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Innovation Forum Recaps: Priorities in Global Health Panel and Discussion

March 5, 2012

Priorities in Global Health Panel and Discussion

Written by Laura Mansfield

Persistent poverty and the systematic increase in the inequality of wealth are the primary challenges in the field of global health today, according to a panel of experts who participated in the session “Priorities in Global Health” as a part of the 2012 Innovation Forum.

(Slide courtesy of James Pfeiffer)

Panelists were challenged to identify issues in global public health and innovative ways to address those issues. Members of the panel included:

  • Onyinye Eheh, first-year master of public health student in the Department of Global Health at the University of Washington School of Public Health.
  • Stephen Gloyd, associate chair of the Department of Global Health at the University of Washington.
  • James Pfeiffer, associate professor of Anthropology and Health Services in the University of Washington Global Health Department.
  • Clarence Spigner, professor of health services and adjunct professor of American Ethnic Studies and Global Health at the University of Washington.
  • Johanna Crane, assistant professor in the UW Bothell School of  Interdisciplinary Arts and Sciences

Each speaker gave a short presentation on their area of expertise followed by an audience question and answer session. Here are highlights from each presentation:

Onyinye Eheh 

Eheh is studying public health with a focus on adolescent health. “People think young people are healthy,” she said. “But if you look at the factors that affect youth today – violence, drugs, mental illness – they are in dire need of help.” Ehah noted that many lifestyle decisions (smoking, drug use, and sexual behavior) begin during the adolescent years.

Eheh has worked with adolescents both in her native Nigeria and in downtown Atlanta. Whatever the environment, she stressed the importance of involving adolescents when developing services and interventions aimed at teens. “Young people have a voice and can move public health in a positive way,” she said.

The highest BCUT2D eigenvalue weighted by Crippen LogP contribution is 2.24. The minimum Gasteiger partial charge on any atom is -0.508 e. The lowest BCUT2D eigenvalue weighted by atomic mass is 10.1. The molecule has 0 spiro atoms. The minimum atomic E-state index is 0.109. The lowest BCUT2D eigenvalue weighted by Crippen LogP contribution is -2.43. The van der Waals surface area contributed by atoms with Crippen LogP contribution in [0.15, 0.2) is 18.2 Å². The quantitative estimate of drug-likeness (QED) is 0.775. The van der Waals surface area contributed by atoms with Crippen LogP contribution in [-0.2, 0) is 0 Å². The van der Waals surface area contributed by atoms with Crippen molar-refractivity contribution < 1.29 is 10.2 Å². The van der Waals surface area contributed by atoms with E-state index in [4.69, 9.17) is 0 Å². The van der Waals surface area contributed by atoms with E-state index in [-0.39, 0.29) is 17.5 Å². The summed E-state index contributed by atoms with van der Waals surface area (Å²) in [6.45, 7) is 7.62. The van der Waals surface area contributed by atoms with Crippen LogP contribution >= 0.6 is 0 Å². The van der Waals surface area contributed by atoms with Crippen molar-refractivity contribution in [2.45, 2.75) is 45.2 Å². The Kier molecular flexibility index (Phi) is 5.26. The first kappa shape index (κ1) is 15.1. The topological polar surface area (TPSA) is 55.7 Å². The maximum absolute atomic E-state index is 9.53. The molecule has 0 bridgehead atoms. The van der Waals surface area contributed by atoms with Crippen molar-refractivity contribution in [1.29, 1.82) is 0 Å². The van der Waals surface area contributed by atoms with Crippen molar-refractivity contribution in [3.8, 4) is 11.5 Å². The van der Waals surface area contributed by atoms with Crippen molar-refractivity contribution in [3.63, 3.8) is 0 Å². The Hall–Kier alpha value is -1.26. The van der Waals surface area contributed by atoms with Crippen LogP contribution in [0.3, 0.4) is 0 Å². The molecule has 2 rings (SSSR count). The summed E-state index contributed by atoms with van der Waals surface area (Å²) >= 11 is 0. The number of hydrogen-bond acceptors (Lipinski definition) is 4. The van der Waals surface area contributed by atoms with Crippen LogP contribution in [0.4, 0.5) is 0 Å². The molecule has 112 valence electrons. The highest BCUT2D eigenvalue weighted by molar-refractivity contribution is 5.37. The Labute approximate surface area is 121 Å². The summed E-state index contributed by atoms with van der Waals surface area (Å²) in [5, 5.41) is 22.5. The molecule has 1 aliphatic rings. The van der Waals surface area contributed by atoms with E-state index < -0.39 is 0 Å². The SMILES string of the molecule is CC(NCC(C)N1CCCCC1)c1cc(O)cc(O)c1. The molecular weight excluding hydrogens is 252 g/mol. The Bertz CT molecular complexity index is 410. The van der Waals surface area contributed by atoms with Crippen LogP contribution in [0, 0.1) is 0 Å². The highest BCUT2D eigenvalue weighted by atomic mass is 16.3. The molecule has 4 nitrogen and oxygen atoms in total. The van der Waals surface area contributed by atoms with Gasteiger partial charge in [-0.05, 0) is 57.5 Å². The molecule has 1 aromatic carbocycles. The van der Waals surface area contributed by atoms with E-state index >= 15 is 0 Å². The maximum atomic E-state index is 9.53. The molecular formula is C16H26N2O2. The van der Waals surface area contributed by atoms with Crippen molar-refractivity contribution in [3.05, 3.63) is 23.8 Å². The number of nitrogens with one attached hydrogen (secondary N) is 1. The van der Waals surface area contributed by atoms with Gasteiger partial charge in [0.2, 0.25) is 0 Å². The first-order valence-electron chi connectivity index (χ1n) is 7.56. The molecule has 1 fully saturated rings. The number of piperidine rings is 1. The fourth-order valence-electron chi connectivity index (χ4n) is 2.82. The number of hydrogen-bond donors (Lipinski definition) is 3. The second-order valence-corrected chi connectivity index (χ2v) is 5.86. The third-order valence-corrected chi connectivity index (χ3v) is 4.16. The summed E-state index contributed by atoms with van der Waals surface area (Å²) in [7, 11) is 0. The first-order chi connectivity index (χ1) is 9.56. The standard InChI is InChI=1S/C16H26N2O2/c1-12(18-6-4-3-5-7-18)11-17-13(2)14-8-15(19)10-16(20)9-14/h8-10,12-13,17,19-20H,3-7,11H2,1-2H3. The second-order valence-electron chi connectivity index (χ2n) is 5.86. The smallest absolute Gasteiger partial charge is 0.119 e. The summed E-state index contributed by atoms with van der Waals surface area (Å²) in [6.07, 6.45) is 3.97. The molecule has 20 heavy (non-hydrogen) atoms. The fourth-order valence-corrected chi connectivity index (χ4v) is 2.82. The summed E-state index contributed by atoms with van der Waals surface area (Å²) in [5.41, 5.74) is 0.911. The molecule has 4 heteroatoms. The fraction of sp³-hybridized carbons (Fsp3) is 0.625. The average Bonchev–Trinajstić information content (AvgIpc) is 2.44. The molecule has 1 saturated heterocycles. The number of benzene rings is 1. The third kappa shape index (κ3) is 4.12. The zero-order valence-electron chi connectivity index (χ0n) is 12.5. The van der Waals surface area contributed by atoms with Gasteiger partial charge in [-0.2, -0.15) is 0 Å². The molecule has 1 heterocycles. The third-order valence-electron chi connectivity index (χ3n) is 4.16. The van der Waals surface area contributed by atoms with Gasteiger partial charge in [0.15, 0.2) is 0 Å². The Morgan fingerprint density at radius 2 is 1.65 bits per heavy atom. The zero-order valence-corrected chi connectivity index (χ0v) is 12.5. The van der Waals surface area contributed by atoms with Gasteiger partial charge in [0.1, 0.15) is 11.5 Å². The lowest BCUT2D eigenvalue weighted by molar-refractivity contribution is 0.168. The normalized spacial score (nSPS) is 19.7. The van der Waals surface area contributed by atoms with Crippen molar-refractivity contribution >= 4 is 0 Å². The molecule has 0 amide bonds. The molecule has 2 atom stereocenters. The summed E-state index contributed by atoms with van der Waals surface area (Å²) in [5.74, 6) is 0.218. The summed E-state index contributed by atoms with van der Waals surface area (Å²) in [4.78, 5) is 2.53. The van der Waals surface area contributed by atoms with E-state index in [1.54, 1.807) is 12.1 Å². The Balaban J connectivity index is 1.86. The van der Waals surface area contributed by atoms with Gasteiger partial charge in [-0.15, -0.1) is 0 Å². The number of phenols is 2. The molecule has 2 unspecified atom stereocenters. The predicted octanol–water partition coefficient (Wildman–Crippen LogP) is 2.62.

Stephen Gloyd

Gloyd began by discussing the increase in disparity and inequality in developing nations. “What
we’re seeing is something different and new and bad,” he said. “Globalization has not been universally positive.”

Gloyd identified two types of innovation:
First, “non innovative” innovations. This type of innovation is based upon fashionable trends that were designed to fit into a broken system. One such example is the use of traditional birth attendants.  “What better innovation could you have than one that fits the austerity system that cuts out nurses?”  He also cited HIV innovations that did not treat patients with the virus.

Innovative solutions cut across the box of normalcy to address the underlying issues, he said. Gloyd said the biggest innovation of the last year has been the Occupy movement, which has shed light on the problem of inequality. “The challenge for us is to take this powerful movement and change policy.”

James Pfeiffer

The essential health infrastructures of developing countries are in terrible shape, Pfeiffer said. “The innovation we need is to change structures to provide adequate resources to the front lines.”
The number of healthcare workers to treat patients in many developing countries is far below the standards set by the World Health Organization, Pfeiffer noted. “It’s very frustrating not to have resources.”

Pfeiffer alleges that the current global economic structure actually transfers money from Africa back to the developed world. As poor countries repay debt to wealthy countries, “more funding leaves Africa than goes into it,” he said. He also addressed the issue of “phantom aid” a phenomenon in which funding is designated for a certain population, but never reaches those who need it most. Pfeiffer estimates 60 to 80 percent of aid dollars may be phantom aid.

Foreign aid also leads to “brain drain” in developing countries, when a country’s best health workers leave to work for a non-governmental organization that can offer higher salaries.

Pfeiffer cited the Occupy Nigeria strike that began early in 2012 to protest a cut in fuel subsidies. “The innovation we need is not technical, but social. We need to challenge the status quo.”

Johanna Crane

Crane described the “new scramble for Africa,” where institutions in the developed world compete with each other for research sites in Africa. “The popularity of the study of global health has skyrocketed,” Crane says, noting the proliferation of university global health programs over the last 10 years. She expressed concerns that “global health may be a way for North American universities to brand themselves” without actually benefitting the host nation.

Crane also discussed the paradox of global health. “Global poverty and inequality makes (university) global health programs possible,” she said. “Global health wants to do the right thing and often does,” she said. “However, the inequalities also present valuable opportunities. We can’t treat foreign countries as fodder for research.”

Clarence Spigner

Spigner discussed the four factors that influence well-being: environment, genetics, medical services and lifestyle. “The U.S. spends 17 percent of its gross domestic product on healthcare,” he said. “But we still have not figured out how to do things better.” Referring to comments by other panelists regarding wealth and inequality, Spigner said “It’s a very troubling trajectory. “We can’t be serious about global health unless we reverse this trend.”

Spigner agreed that the Occupy movement is a “step in the right direction.” He challenged students to take up the cause of global inequality. “Students made the difference in civil rights,” he noted. “Students are supposed to raise hell and change things.”

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